This week, we travel around time and space in search of sabiduría, or words of wisdom, from a man who inspired many in the Americas. Uruguayan author and cultural activist Eduardo Galeano died last April from a lung cancer he’d been battling since 2007. Born in Montevideo, Uruguay in 1940, Galeano worked as a bank teller and newspaper man before publishing his most acclaimed work, Las venas abiertas de América Latina, or The Open Veins of Latin America, in 1971. In it, Galeano tells the story of the continent as a land where the blood and the riches have been drained for the wealth of outsiders. The book has been an inspiration to generations of Latin American and Latino politicians, activists, artists and journalists.

In 2009, the book came back into the spotlight when former Venezuelan president Hugo Chavez famously handed President Barack Obama a copy during a summit.

Even though the book became a classic of political literature, in 2014, Eduardo Galeano commented on the book in a literary event in Brazil: “Open Veins tried to be a book of political economy, but I didn’t yet have the necessary training or preparation.” His statement prompted a controversy over the literary and cultural validity of the book, and whether it meant a shift in Eduardo Galeano’s political views. Galeano reiterated, as he said on our show in 2001, that he did not regret writing it, but that his writing style and views had since evolved.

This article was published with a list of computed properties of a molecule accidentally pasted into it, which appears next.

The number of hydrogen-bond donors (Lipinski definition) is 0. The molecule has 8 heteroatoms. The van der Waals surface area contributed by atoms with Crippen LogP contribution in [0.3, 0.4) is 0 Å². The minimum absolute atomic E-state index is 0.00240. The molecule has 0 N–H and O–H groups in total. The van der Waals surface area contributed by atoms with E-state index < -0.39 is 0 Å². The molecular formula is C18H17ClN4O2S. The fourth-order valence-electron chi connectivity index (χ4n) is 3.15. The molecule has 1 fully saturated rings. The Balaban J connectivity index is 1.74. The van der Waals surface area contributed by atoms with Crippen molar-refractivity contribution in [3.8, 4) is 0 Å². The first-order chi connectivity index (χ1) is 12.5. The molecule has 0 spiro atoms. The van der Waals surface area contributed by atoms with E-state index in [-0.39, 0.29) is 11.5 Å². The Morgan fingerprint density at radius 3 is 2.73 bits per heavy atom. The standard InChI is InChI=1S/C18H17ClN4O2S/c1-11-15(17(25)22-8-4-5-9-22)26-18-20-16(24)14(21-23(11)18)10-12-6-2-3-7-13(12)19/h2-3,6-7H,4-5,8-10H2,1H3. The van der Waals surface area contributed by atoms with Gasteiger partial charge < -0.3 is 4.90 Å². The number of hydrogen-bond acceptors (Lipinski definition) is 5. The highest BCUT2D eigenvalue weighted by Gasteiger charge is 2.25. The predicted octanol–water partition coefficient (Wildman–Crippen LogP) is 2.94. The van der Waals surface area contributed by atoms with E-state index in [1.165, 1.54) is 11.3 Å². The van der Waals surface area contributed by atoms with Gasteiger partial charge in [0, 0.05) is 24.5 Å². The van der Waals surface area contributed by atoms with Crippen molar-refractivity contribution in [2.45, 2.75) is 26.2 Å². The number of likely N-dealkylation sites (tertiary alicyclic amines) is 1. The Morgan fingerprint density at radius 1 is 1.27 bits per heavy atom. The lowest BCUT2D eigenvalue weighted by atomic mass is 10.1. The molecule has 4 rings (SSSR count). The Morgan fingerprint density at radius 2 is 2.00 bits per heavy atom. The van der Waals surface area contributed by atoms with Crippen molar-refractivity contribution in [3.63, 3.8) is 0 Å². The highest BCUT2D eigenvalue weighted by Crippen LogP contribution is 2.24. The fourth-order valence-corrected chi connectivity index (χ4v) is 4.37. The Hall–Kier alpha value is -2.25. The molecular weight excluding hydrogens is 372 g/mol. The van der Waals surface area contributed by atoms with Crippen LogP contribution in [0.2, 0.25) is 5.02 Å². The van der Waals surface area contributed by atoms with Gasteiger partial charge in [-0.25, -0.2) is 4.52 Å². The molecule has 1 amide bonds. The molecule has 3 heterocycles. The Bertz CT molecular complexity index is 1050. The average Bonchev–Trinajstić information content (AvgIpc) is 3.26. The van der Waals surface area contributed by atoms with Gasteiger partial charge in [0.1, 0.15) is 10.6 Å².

But beyond the controversy over ‘Open Veins,’ Galeano went on to write more than thirty books, including Soccer in the Sun and Shadow, Children of the Days and Memory of Fire, A Trilogy of Latin American History where he perfected his style and prose, and where he revealed his increasingly complex view of the human condition.

Galeano came back frequently on Latino USA since his first appearance in 2001, commenting on current political issues, his latest work, and to give his human perspective on the world. Here’s a collection of Galeano’s interviews on Latino USA from the past 16 years:

Photo credit: Jefferson Bernardes/AFP/Getty Images

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